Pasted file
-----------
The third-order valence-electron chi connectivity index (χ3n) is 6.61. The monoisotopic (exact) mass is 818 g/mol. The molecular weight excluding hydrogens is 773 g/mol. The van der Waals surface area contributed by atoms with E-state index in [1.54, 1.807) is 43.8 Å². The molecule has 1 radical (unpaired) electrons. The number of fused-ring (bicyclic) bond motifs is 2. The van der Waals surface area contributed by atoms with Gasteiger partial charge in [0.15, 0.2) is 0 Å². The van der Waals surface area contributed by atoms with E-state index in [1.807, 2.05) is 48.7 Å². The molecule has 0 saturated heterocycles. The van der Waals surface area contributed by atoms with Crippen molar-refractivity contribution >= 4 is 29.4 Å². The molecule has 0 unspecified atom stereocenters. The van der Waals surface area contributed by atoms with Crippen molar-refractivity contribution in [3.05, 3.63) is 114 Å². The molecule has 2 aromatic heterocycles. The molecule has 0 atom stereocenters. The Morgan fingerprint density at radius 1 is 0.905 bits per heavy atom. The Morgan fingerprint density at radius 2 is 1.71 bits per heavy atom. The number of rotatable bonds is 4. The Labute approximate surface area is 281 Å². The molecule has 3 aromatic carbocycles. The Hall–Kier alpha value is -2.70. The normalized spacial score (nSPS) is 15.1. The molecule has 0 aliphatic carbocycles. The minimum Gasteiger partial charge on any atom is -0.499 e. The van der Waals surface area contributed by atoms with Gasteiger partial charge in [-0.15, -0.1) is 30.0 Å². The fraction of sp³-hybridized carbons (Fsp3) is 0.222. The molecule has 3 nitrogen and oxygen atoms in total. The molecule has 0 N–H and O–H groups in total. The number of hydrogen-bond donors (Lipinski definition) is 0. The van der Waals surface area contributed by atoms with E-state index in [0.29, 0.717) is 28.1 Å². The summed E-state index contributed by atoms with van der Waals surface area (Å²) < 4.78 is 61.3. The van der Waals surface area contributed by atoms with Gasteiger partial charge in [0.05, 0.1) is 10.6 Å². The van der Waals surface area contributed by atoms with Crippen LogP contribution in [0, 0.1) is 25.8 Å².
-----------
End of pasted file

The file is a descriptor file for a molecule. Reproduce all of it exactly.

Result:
The third-order valence-electron chi connectivity index (χ3n) is 6.61. The monoisotopic (exact) mass is 818 g/mol. The molecular weight excluding hydrogens is 773 g/mol. The van der Waals surface area contributed by atoms with E-state index in [1.54, 1.807) is 43.8 Å². The molecule has 1 radical (unpaired) electrons. The number of fused-ring (bicyclic) bond motifs is 2. The van der Waals surface area contributed by atoms with Gasteiger partial charge in [0.15, 0.2) is 0 Å². The van der Waals surface area contributed by atoms with E-state index in [1.807, 2.05) is 48.7 Å². The molecule has 0 saturated heterocycles. The van der Waals surface area contributed by atoms with Crippen molar-refractivity contribution >= 4 is 29.4 Å². The molecule has 0 unspecified atom stereocenters. The van der Waals surface area contributed by atoms with Crippen molar-refractivity contribution in [3.05, 3.63) is 114 Å². The molecule has 2 aromatic heterocycles. The molecule has 0 atom stereocenters. The Morgan fingerprint density at radius 1 is 0.905 bits per heavy atom. The Morgan fingerprint density at radius 2 is 1.71 bits per heavy atom. The number of rotatable bonds is 4. The Labute approximate surface area is 281 Å². The molecule has 3 aromatic carbocycles. The Hall–Kier alpha value is -2.70. The normalized spacial score (nSPS) is 15.1. The molecule has 0 aliphatic carbocycles. The minimum Gasteiger partial charge on any atom is -0.499 e. The van der Waals surface area contributed by atoms with Gasteiger partial charge in [-0.15, -0.1) is 30.0 Å². The fraction of sp³-hybridized carbons (Fsp3) is 0.222. The molecule has 3 nitrogen and oxygen atoms in total. The molecule has 0 N–H and O–H groups in total. The number of hydrogen-bond donors (Lipinski definition) is 0. The van der Waals surface area contributed by atoms with E-state index in [0.29, 0.717) is 28.1 Å². The summed E-state index contributed by atoms with van der Waals surface area (Å²) < 4.78 is 61.3. The van der Waals surface area contributed by atoms with Gasteiger partial charge in [0.05, 0.1) is 10.6 Å². The van der Waals surface area contributed by atoms with Crippen LogP contribution in [0, 0.1) is 25.8 Å².